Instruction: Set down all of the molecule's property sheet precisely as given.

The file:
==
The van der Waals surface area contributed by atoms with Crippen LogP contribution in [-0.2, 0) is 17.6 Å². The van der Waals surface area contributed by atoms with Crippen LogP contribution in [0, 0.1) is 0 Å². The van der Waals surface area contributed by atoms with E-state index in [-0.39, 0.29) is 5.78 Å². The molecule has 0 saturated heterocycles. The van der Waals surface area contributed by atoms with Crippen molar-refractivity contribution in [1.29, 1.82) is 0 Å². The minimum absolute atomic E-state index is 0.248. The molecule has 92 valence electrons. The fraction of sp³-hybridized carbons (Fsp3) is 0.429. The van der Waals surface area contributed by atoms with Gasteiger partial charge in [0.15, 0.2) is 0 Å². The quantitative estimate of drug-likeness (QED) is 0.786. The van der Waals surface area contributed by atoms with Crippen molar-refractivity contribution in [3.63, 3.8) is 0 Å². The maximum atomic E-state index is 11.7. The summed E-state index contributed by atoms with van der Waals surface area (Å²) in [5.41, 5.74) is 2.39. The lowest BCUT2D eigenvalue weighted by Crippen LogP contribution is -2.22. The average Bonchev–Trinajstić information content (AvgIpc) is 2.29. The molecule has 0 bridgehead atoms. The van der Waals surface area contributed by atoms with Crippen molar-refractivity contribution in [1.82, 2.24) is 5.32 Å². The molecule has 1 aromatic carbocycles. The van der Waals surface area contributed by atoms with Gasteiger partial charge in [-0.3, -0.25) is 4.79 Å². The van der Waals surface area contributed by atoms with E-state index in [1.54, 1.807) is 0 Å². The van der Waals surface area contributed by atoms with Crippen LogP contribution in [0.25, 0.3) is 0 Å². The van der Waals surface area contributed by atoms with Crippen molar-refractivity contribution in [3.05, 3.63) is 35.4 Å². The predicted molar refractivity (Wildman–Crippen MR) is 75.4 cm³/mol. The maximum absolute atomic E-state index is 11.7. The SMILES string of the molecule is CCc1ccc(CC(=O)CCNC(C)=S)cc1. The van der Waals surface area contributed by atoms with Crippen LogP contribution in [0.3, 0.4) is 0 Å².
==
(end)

The van der Waals surface area contributed by atoms with Crippen LogP contribution in [-0.2, 0) is 17.6 Å². The van der Waals surface area contributed by atoms with Crippen LogP contribution in [0, 0.1) is 0 Å². The van der Waals surface area contributed by atoms with E-state index in [-0.39, 0.29) is 5.78 Å². The molecule has 0 saturated heterocycles. The van der Waals surface area contributed by atoms with Crippen molar-refractivity contribution in [1.29, 1.82) is 0 Å². The minimum absolute atomic E-state index is 0.248. The molecule has 92 valence electrons. The fraction of sp³-hybridized carbons (Fsp3) is 0.429. The van der Waals surface area contributed by atoms with Gasteiger partial charge in [0.15, 0.2) is 0 Å². The quantitative estimate of drug-likeness (QED) is 0.786. The van der Waals surface area contributed by atoms with Crippen molar-refractivity contribution in [3.63, 3.8) is 0 Å². The maximum atomic E-state index is 11.7. The summed E-state index contributed by atoms with van der Waals surface area (Å²) in [5.41, 5.74) is 2.39. The lowest BCUT2D eigenvalue weighted by Crippen LogP contribution is -2.22. The average Bonchev–Trinajstić information content (AvgIpc) is 2.29. The molecule has 0 bridgehead atoms. The van der Waals surface area contributed by atoms with Crippen molar-refractivity contribution in [1.82, 2.24) is 5.32 Å². The molecule has 1 aromatic carbocycles. The van der Waals surface area contributed by atoms with Gasteiger partial charge in [-0.3, -0.25) is 4.79 Å². The van der Waals surface area contributed by atoms with E-state index in [1.54, 1.807) is 0 Å². The van der Waals surface area contributed by atoms with Crippen LogP contribution in [0.25, 0.3) is 0 Å². The van der Waals surface area contributed by atoms with Crippen molar-refractivity contribution in [3.05, 3.63) is 35.4 Å². The predicted molar refractivity (Wildman–Crippen MR) is 75.4 cm³/mol. The maximum absolute atomic E-state index is 11.7. The SMILES string of the molecule is CCc1ccc(CC(=O)CCNC(C)=S)cc1. The van der Waals surface area contributed by atoms with Crippen LogP contribution in [0.3, 0.4) is 0 Å².